Forty years ago we started living together on Fulton Street, and I thought you’d like to know that Toad Hall is back. The most popular gay bar in 1972 is no longer beneath the Victorian apartments on Castro Street; it’s around the corner on 18th where the Mistake used to be. It doesn’t have the solid front and thick oak door that your Toad Hall had. Today its glass fronted and people sit in the windows. The crowd I saw was about my age when I saw you behind the bar on that fated morning. You’ll think the new one’s too institutional. Castro Street looks much like it did with the theater still its centerpiece. Cliff’s is still there and now has two storefronts. The Nothing Special is gone and the bar up Castro Street and the Donut shop nearby are both gone. Moby Dick still serves customers and so does the Midnight Sun, but it’s on 18th Street now. You won’t recognize upper Market Street that languid stretch that welcomed everyone to Twin Peaks. The Ford dealer, three gas stations and a restaurant that had several names have been replaced with multi-story condo buildings, and Market Street now looks like a steel and concrete canyon. Beck’s Motor Lodge remains but now one needs a key to get into the hallways. What’s missing from all of it is the optimism and hope that permeated the air and the sea of happy faces the bounced around the street every day.
I think you’ll like Fulton Street. I made your office mine and kept it deep red. Our bedroom is the same with the sleigh bed and bureaus; yours is now empty. You wanted white cabinets when we redid the kitchen because you thought white would stave off disease, but the kitchen now has an added four feet that you knew as back porch and the cabinets are oak and the counter tops are granite. The kitchen was your spot, and what you will like is all the room to move around while you’re pulling together another one of your memorable feasts. And like with she did with you, Rochelle still shares cooking tips and recipes. I make all my meals at home and I am with you as I do.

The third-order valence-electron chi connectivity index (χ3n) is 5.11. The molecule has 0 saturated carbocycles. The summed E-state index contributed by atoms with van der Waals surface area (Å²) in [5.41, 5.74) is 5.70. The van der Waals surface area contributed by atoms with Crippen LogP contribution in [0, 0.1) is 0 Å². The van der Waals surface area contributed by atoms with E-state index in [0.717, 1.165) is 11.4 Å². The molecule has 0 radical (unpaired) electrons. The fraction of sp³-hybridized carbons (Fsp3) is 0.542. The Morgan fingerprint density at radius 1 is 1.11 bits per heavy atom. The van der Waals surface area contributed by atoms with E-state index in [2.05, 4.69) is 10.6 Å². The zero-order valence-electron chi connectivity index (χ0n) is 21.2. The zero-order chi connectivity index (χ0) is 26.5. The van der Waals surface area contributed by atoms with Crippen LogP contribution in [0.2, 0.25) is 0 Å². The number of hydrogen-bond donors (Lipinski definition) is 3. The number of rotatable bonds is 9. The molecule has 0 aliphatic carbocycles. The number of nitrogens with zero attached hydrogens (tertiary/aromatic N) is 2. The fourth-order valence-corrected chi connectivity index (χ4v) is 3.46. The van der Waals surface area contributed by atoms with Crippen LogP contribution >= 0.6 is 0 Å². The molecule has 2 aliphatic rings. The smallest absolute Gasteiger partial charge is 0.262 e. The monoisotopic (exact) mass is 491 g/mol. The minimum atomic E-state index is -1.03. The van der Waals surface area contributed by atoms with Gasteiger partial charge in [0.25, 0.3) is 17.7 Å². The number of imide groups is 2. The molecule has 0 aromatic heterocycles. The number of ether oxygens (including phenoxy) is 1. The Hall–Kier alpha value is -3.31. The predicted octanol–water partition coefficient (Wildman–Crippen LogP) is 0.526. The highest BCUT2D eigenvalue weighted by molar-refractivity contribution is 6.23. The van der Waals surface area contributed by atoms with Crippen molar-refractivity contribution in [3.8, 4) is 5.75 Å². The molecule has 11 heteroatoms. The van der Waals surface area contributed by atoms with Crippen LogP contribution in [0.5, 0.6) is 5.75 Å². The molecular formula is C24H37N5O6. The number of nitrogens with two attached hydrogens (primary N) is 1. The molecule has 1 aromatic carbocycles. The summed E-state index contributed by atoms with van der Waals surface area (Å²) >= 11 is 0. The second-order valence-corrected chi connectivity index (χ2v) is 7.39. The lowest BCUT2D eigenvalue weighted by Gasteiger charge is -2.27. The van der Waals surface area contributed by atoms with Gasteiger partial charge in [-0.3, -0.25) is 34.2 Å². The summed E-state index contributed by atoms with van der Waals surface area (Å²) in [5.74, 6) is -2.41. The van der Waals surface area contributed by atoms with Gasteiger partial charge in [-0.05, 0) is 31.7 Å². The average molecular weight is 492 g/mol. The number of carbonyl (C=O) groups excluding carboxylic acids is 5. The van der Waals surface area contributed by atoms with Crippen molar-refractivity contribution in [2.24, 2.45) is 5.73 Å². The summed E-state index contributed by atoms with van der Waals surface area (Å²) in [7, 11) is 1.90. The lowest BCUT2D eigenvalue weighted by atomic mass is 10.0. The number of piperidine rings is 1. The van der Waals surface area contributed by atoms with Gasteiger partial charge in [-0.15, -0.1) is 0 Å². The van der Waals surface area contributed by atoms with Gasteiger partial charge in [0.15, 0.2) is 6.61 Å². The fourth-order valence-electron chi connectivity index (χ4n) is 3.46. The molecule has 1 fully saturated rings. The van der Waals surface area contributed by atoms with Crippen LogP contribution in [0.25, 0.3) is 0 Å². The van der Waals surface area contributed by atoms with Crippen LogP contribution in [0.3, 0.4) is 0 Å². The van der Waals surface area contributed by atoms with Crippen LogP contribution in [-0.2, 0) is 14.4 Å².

Legally I could have kept the cabin you built in Annapolis, but Lee the grizzled curmudgeon who owns the land never liked me, and I didn’t want to have to deal with him. You will love the large mature garden that’s mostly drought tolerant plants at my second home in Sebastopol but it has room for you to do your magic. I don’t sleep on the deck as we did because the Sebastopol house unlike the house in Annapolis has heat and a/c and at this age I’m alone and like lying in bed watching TV. I saw you in a dream a month ago as I was trying to solve a problem. You said nothing but your presence helped. In another dream you sat next to me in a truck and I felt your body next to me I said, “I want to hold you because you aren’t going to be there long.” and touched you several times to make sure you were real. In my first dream we walked up the Castro Street hill and you stopped across the street from a large white Victorian. When you headed across the street and I knew I wasn’t going to see you again and made sure I knew what the building looked like so I could find it later. You walked up the path and when you entered the house young men in white towels walked past the door. You turned with a smile and waved.
You want me to be happy, so I’ll leave on that note. Today men can get married, and six years ago I met a married man and we had a torrid affair. I’ve ended the sexual part of it but he continues as my confident and best friend, so I am not alone. And I’ve always had you.
Michael was the day time bartender with regular customers he called the Breakfast Club at Toad Hall when I met him. He loved me unconditionally for eighteen years and succumbed to AIDS in 1994.